“Nuestro Nombre Es Costa Rica” Campaign Takes Country By Storm

Español“Our name is Costa Rica, and we’re going to vote — but not for you any longer” (Nuestro nombre es Costa Rica y vamos a votar. Pero por ustedes nunca más).

This is the slogan for a recent social media campaign, Nuestro Nombre es Costa Rica — one that has taken the nation by storm in recent months. Developed by students from the University of Costa Rica, San José, the campaign criticizes both the current government and the dominant two-party system that has governed the nation for the past 30 years.

Launched at the end of December, through the use of a YouTube video and Facebook page, it has gone viral, collecting nearly 40,000 “likes” on Facebook. It has also diverted attention from from the nation’s presidential debates and generated articles about the cause in major national newspapers.

The campaign calls for sweeping changes in Costa Rica and for voters to challenge the status quo mentality. They point to the closure of the national rail system in 1995 and extensive development efforts towards high-end tourism as just two examples for why Costa Rica is far behind in social progress.

The primary motive is a disillusionment with the recent history of Costa Rican politics. The initial line of the first video states, “30 years ago you decided that some people are more important than the whole,” making reference to the lack of diversity in elected parties.

Dating back to 1970, the presidency of Costa Rica has had two dominant parties. Every president since that year has come from either the Social Christian Unity Party or the National Liberation Party, of which incumbent President Laura Chinchilla and presidential favorite this time, Johnny Araya, are members.

A picture from the campaign reads “The same surnames: children, cousins, brothers.”
Source: Nuestro Nombre es Costa Rica.

NNECR maintains no political affiliation, according to the Facebook page. In a transcript from an interview with newspaper La Nación, the group states that “there are people who support specific parties, and people that have yet to decide their affiliation.”

Because of their criticisms of recent governments, the campaign has been accused of supporting the Broad Front Party (Frente Amplio), which is a rising socialist, feminist, and “progressive” party. Its leader, José María Villalta, has the party’s first realistic chance at the presidency.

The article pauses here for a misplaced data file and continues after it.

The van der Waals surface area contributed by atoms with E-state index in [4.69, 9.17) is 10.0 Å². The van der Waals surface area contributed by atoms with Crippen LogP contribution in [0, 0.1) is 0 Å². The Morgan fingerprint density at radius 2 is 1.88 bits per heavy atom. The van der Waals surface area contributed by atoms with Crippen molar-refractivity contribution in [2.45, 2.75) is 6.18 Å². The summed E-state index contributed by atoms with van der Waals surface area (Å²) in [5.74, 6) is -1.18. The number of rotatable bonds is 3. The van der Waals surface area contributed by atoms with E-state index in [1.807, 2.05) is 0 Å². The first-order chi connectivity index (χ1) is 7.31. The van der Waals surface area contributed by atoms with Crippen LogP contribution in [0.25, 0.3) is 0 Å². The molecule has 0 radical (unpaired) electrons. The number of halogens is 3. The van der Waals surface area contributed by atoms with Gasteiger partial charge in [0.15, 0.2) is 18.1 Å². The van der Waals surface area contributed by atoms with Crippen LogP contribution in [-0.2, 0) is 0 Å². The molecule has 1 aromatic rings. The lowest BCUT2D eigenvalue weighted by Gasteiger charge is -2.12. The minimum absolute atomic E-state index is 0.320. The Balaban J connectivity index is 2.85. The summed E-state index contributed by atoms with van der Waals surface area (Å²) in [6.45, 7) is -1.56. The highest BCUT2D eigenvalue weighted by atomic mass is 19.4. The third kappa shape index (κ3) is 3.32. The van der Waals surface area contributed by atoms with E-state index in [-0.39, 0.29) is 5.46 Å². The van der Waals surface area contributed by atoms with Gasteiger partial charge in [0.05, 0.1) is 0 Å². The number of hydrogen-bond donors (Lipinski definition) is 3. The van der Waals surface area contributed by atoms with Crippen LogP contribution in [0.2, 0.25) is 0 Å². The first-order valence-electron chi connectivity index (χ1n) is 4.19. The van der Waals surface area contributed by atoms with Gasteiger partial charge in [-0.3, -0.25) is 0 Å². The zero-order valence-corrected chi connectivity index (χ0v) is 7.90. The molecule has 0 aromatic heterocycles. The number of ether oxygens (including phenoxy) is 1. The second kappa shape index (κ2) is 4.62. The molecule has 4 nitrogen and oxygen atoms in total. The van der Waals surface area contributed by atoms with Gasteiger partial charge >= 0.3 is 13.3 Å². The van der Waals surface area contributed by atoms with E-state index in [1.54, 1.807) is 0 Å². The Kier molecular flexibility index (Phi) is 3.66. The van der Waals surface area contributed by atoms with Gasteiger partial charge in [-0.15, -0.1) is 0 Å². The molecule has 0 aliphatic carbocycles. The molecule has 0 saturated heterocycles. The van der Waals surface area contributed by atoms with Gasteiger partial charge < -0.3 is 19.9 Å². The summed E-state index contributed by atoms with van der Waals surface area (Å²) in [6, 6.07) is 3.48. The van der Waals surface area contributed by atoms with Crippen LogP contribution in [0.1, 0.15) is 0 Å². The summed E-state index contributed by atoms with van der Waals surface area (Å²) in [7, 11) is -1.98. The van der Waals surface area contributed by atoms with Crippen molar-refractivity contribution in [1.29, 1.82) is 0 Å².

NNECR’s response has been direct: “We have no affiliation with the Broad Front Party.”

Further controversy surrounds the campaign, however. A court case has been filed against the original video and its producers for releasing the video near the end of December, a time when political campaigning is supposed to be suspended for Christmas. The suit also alleges that the video used state funds, which would violate Costa Rica’s electoral law.

Other responses have also surfaced. This video, which features another young voter, disputes the claims from NNEC’s video. At one point the voter asks, “Do you really think we are worse than we were 30 years ago?”

The counter video doesn’t specifically mention any political affiliation, but argues for many of the points that National Liberation Party candidate Johnny Araya stands for. That includes opposition to the privatization of water and electricity, support for increased opportunities in higher education, and praising Costa Rica for having Latin America’s second highest minimum wage.

The attention NNECR is getting makes sense, since young voters are expected to be the deciding factor in the election. Experts recently stated that votes of citizens between the ages of 18 and 39 may ultimately decide the victor. While the most populated voting demographic remains those between the ages of 40 and 65, those voters are generally more likely to have made up their minds.

What both videos illustrate is that Costa Rica’s younger generation is once again engaged in politics. With elections fast approaching, all parties have taken notice. On February 2, young voters look to be the deciding factor for the next 4 years in Costa Rica.

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